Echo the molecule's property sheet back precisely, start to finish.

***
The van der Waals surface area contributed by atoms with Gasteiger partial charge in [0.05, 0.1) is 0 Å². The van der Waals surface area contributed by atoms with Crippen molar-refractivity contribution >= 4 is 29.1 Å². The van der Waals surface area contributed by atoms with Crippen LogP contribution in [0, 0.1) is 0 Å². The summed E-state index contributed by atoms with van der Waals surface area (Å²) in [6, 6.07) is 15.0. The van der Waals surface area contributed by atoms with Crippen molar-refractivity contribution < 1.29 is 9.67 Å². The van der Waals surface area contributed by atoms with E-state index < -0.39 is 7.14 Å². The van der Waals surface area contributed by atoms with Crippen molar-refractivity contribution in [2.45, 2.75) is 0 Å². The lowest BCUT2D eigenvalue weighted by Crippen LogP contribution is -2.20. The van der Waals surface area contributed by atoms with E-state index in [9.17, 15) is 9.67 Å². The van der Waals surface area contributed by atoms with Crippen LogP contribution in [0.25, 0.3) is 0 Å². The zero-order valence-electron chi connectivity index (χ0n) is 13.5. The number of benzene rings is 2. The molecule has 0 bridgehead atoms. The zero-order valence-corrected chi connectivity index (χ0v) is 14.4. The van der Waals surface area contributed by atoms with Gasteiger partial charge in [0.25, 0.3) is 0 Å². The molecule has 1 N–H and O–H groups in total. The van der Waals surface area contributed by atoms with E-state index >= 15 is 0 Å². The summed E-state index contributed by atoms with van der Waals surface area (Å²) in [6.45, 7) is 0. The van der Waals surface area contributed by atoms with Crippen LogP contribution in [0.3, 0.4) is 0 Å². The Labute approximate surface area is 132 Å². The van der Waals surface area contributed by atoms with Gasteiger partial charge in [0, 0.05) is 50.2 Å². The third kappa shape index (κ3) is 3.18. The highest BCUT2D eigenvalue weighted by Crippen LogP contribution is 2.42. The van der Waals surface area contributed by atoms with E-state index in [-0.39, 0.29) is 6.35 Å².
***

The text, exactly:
The van der Waals surface area contributed by atoms with Gasteiger partial charge in [0.05, 0.1) is 0 Å². The van der Waals surface area contributed by atoms with Crippen molar-refractivity contribution >= 4 is 29.1 Å². The van der Waals surface area contributed by atoms with Crippen LogP contribution in [0, 0.1) is 0 Å². The summed E-state index contributed by atoms with van der Waals surface area (Å²) in [6, 6.07) is 15.0. The van der Waals surface area contributed by atoms with Crippen molar-refractivity contribution < 1.29 is 9.67 Å². The van der Waals surface area contributed by atoms with E-state index < -0.39 is 7.14 Å². The van der Waals surface area contributed by atoms with Crippen molar-refractivity contribution in [2.45, 2.75) is 0 Å². The lowest BCUT2D eigenvalue weighted by Crippen LogP contribution is -2.20. The van der Waals surface area contributed by atoms with E-state index in [9.17, 15) is 9.67 Å². The van der Waals surface area contributed by atoms with Crippen LogP contribution in [0.25, 0.3) is 0 Å². The zero-order valence-electron chi connectivity index (χ0n) is 13.5. The number of benzene rings is 2. The molecule has 0 bridgehead atoms. The zero-order valence-corrected chi connectivity index (χ0v) is 14.4. The van der Waals surface area contributed by atoms with Gasteiger partial charge in [0.25, 0.3) is 0 Å². The molecule has 1 N–H and O–H groups in total. The van der Waals surface area contributed by atoms with E-state index >= 15 is 0 Å². The summed E-state index contributed by atoms with van der Waals surface area (Å²) in [6.45, 7) is 0. The van der Waals surface area contributed by atoms with Crippen LogP contribution in [0.3, 0.4) is 0 Å². The Labute approximate surface area is 132 Å². The van der Waals surface area contributed by atoms with Gasteiger partial charge in [0, 0.05) is 50.2 Å². The third kappa shape index (κ3) is 3.18. The highest BCUT2D eigenvalue weighted by Crippen LogP contribution is 2.42. The van der Waals surface area contributed by atoms with E-state index in [-0.39, 0.29) is 6.35 Å².